Supreme Court rules Dominic Grieve's ministerial veto was invalid
    Distressed Zayn Malik fans are cutting themselves - how did fandom get so dark?

    How did fandom get so dark?

    Grief over Zayn Malik's exit from One Direction seemed amusing until stories of mass 'cutting' emerged. Experts tell Gillian Orr the distress is real, and the girls need support
    The galaxy collisions that shed light on unseen parallel Universe

    The cosmic collisions that have shed light on unseen parallel Universe

    Dark matter study gives scientists insight into mystery of space
    The Swedes are adding a gender-neutral pronoun to their dictionary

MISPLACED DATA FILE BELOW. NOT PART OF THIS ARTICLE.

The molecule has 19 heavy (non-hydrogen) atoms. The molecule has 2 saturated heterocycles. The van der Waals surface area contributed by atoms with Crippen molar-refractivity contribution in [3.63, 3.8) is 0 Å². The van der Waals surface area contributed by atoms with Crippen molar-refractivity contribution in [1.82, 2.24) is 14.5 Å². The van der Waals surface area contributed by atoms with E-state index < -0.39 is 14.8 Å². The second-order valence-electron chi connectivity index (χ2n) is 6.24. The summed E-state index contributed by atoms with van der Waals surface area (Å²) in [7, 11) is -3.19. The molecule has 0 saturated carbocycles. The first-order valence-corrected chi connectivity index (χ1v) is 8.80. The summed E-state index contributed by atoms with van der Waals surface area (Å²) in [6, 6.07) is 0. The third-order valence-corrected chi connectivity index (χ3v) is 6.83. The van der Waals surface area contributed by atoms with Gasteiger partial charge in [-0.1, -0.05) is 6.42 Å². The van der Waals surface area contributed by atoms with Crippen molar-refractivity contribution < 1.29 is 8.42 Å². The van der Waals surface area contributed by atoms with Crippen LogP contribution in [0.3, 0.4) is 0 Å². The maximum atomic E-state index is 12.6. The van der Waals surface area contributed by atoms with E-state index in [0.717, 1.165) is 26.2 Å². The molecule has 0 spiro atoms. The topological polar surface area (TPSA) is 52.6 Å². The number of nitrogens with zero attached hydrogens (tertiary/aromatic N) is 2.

Swedes introduce gender-neutral pronoun

    Why, asks Simon Usborne, must English still struggle awkwardly with the likes of 's/he' and 'they'?
    Disney's mega money-making formula: 'Human' remakes of cartoon classics are part of a lucrative, long-term creative plan

    Disney's mega money-making formula

    'Human' remakes of cartoon classics are part of a lucrative, long-term creative plan
    Lobster has gone mainstream with supermarket bargains for £10 or less - but is it any good?

    Lobster has gone mainstream

    Anthea Gerrie, raised on meaty specimens from the waters around Maine, reveals how to cook up an affordable feast
    Easter 2015: 14 best decorations

    14 best Easter decorations

    Get into the Easter spirit with our pick of accessories, ornaments and tableware
    Paul Scholes column: Gareth Bale would be a perfect fit at Manchester United and could turn them into serious title contenders next season